Friday, May 23, 2014

1920 Victor Catalog

 Here are some pictures of Victor's complete catalog for 1920.  The major labels issued annual catalogs like this, which were supplemented by monthly booklets listing new releases.  (Check out the Vocalion monthly supplement reproduced in full in my March 30, 2014 post.)  This is a thick book; the pages aren't numbered, but I would guess that it's at least 300 pages long. The paper is thin, but tough; Victor designed this catalog to stand up to a lot of use, and it's still in pretty good shape 94 years later.

I love thumbing through these old record catalogs - seeing what's in print, finding records I have, and getting a feel for musical tastes of the time.  Of course, I'm particularly interested in listings for records and styles of music that I like.

By 1920, changing tastes meant that the 1913-1914 recordings of James Reese Europe's Society Orchestra, once the standard for African-American dance/popular music, were out of print.  But there was an exciting new style of music called jazz - so new, at least as far as the
record-buying public knew, that there only nine jazz records listed.  And they were given their own special listing; when I looked for the Original Dixieland Jazz Band, the catalog directed me to "See 'Jazz Band.'"  If it looks like more than nine records were listed, look again - each side is listed separately.

The Victor label represented "class," and they were extremely proud of their Red Seal records.  This was their classical line, with an emphasis on opera.  At this time Red Seals were more expensive than Victor's regular black-label records, and were still only one-sided.  The Victor catalogs of this period all had a special section near the back, printed on pink paper, with the Red Seal listings.  This section is more elaborate that the rest of the catalog, with pictures and biographies (sometimes somewhat fanciful) of the artists.  Victor didn't get the full benefit of its contract with Enrico Caruso, which "does not expire until 1933," since Caruso himself unfortunately expired the next year.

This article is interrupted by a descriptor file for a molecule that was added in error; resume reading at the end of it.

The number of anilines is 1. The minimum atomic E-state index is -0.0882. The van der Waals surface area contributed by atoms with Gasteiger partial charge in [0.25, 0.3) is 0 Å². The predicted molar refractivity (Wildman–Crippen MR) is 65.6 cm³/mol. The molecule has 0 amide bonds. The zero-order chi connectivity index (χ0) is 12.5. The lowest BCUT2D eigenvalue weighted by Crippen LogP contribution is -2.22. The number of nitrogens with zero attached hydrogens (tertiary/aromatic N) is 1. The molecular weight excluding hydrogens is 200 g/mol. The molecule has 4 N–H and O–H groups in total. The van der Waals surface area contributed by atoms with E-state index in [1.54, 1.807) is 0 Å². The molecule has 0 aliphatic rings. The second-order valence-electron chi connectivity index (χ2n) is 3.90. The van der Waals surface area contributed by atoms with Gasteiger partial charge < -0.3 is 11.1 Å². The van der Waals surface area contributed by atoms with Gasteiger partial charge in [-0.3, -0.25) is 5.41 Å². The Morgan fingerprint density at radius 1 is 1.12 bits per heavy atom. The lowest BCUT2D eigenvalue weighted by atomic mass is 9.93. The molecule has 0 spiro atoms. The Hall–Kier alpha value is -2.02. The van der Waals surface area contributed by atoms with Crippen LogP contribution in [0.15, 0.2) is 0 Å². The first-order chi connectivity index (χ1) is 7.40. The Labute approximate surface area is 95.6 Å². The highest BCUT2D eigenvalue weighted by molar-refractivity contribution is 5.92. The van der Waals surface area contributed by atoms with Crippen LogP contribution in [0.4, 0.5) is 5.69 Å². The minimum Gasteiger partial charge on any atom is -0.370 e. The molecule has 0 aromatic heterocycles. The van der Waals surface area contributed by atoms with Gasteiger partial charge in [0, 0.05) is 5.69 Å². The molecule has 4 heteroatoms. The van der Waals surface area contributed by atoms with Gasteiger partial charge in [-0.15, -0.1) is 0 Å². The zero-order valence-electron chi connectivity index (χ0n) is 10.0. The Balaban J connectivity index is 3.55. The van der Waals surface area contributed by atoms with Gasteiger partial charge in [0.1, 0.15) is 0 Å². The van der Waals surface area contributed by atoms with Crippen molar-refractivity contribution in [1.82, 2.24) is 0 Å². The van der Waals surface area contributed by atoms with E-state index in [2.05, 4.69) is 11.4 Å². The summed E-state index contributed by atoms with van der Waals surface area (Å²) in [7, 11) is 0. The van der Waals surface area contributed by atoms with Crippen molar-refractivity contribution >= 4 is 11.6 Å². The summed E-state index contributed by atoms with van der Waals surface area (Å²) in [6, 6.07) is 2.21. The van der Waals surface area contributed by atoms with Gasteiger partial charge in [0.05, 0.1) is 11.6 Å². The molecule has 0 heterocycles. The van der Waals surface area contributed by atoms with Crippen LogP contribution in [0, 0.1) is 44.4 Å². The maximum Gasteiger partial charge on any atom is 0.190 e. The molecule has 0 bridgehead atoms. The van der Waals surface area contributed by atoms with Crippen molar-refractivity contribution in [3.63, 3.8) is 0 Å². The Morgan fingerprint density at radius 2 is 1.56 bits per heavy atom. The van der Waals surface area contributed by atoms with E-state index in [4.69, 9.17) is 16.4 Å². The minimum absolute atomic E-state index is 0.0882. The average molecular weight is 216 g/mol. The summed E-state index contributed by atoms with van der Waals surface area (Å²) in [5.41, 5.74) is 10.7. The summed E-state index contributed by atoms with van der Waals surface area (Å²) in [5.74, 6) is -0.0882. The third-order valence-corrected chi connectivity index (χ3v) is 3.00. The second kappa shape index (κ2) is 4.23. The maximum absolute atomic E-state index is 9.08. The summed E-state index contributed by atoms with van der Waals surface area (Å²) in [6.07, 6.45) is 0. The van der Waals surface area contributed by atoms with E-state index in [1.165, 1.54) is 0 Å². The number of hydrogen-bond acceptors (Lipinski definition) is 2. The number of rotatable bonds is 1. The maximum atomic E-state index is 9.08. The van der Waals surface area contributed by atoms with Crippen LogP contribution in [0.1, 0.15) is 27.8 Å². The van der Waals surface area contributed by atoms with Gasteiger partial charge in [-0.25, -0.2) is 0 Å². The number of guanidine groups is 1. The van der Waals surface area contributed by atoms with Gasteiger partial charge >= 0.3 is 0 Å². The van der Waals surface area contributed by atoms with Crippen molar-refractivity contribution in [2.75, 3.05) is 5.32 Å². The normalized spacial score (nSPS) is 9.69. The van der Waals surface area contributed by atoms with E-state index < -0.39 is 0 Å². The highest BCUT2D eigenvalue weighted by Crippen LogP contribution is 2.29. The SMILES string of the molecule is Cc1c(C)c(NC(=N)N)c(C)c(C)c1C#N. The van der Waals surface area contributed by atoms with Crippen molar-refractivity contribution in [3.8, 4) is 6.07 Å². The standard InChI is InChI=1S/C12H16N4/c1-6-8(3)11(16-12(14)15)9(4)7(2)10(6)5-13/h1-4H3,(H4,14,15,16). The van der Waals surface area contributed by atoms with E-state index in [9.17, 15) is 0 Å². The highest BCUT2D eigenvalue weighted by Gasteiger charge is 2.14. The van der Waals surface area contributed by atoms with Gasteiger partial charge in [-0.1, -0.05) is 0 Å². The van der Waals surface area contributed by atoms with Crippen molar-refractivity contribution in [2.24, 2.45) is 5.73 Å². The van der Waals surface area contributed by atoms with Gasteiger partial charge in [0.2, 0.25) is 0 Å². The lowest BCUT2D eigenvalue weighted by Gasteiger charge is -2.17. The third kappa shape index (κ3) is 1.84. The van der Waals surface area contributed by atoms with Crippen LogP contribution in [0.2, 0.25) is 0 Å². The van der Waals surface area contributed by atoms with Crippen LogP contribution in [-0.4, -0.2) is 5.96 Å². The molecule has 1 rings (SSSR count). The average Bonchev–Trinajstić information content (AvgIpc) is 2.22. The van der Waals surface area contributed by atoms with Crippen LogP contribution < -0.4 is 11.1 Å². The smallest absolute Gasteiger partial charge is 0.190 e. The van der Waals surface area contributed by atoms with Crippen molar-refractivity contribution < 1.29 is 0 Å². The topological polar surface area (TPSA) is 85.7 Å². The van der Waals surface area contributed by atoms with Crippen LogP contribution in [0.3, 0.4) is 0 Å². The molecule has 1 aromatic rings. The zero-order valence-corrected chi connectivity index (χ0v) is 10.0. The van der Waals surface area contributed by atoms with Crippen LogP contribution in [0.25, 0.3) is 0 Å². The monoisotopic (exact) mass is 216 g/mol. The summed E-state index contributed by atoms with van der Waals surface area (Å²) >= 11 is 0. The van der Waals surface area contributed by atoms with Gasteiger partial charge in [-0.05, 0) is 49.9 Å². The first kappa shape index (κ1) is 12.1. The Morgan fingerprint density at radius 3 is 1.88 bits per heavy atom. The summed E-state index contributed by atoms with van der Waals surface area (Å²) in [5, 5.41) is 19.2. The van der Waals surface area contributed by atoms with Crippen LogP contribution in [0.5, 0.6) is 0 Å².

And thanks to other insane 78 collectors on the web, I now know where the G.F. Johnson Piano Co. was in Portland.  They were the Victor Records dealer who distributed this copy of the 1920 catalog, as shown by the sticker on the cover.  It looks like there's a nice little park with an interesting sculpture there now.

Tuesday, May 20, 2014

Curtis Mosby - 1928

Here's some excellent, obscure early jazz by Curtis Mosby and his Dixieland Blue Blowers.  Mosby, born in Kansas City in 1895, was a drummer, bandleader, promoter, and club owner who was based in Los Angeles in the 1920s.  There his band recorded three sessions for Columbia between 1927 and 1929, resulting in four 78 RPM discs.  Columbia 1442-D represents the sole issued result of the second session, from March 28, 1928.